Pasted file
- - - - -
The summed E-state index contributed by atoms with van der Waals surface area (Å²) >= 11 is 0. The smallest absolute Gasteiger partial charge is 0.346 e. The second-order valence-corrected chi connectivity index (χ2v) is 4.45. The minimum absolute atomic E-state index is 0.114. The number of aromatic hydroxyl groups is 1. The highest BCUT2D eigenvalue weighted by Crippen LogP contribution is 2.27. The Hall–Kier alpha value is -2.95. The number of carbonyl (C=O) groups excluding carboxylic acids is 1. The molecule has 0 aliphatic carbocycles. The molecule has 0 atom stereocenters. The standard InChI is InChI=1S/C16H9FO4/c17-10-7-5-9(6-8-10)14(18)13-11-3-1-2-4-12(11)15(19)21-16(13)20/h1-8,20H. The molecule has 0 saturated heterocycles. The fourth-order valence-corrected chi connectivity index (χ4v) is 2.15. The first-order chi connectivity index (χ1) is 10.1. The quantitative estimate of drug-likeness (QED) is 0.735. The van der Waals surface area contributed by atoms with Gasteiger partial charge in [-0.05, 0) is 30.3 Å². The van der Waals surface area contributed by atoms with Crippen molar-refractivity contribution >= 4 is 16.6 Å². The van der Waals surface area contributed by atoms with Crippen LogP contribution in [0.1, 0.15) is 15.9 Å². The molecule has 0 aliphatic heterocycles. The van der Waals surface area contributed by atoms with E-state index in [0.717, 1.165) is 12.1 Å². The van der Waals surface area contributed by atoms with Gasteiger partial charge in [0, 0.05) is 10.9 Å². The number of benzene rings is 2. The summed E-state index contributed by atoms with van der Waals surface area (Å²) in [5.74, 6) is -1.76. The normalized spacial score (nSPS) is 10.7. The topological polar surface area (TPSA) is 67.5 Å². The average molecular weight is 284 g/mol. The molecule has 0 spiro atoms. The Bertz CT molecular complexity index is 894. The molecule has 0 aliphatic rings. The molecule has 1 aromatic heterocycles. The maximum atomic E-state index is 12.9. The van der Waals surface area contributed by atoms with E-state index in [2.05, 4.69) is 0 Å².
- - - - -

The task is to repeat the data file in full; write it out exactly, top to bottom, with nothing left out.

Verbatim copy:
The summed E-state index contributed by atoms with van der Waals surface area (Å²) >= 11 is 0. The smallest absolute Gasteiger partial charge is 0.346 e. The second-order valence-corrected chi connectivity index (χ2v) is 4.45. The minimum absolute atomic E-state index is 0.114. The number of aromatic hydroxyl groups is 1. The highest BCUT2D eigenvalue weighted by Crippen LogP contribution is 2.27. The Hall–Kier alpha value is -2.95. The number of carbonyl (C=O) groups excluding carboxylic acids is 1. The molecule has 0 aliphatic carbocycles. The molecule has 0 atom stereocenters. The standard InChI is InChI=1S/C16H9FO4/c17-10-7-5-9(6-8-10)14(18)13-11-3-1-2-4-12(11)15(19)21-16(13)20/h1-8,20H. The molecule has 0 saturated heterocycles. The fourth-order valence-corrected chi connectivity index (χ4v) is 2.15. The first-order chi connectivity index (χ1) is 10.1. The quantitative estimate of drug-likeness (QED) is 0.735. The van der Waals surface area contributed by atoms with Gasteiger partial charge in [-0.05, 0) is 30.3 Å². The van der Waals surface area contributed by atoms with Crippen molar-refractivity contribution >= 4 is 16.6 Å². The van der Waals surface area contributed by atoms with Crippen LogP contribution in [0.1, 0.15) is 15.9 Å². The molecule has 0 aliphatic heterocycles. The van der Waals surface area contributed by atoms with E-state index in [0.717, 1.165) is 12.1 Å². The van der Waals surface area contributed by atoms with Gasteiger partial charge in [0, 0.05) is 10.9 Å². The number of benzene rings is 2. The summed E-state index contributed by atoms with van der Waals surface area (Å²) in [5.74, 6) is -1.76. The normalized spacial score (nSPS) is 10.7. The topological polar surface area (TPSA) is 67.5 Å². The average molecular weight is 284 g/mol. The molecule has 0 spiro atoms. The Bertz CT molecular complexity index is 894. The molecule has 0 aliphatic rings. The molecule has 1 aromatic heterocycles. The maximum atomic E-state index is 12.9. The van der Waals surface area contributed by atoms with E-state index in [2.05, 4.69) is 0 Å².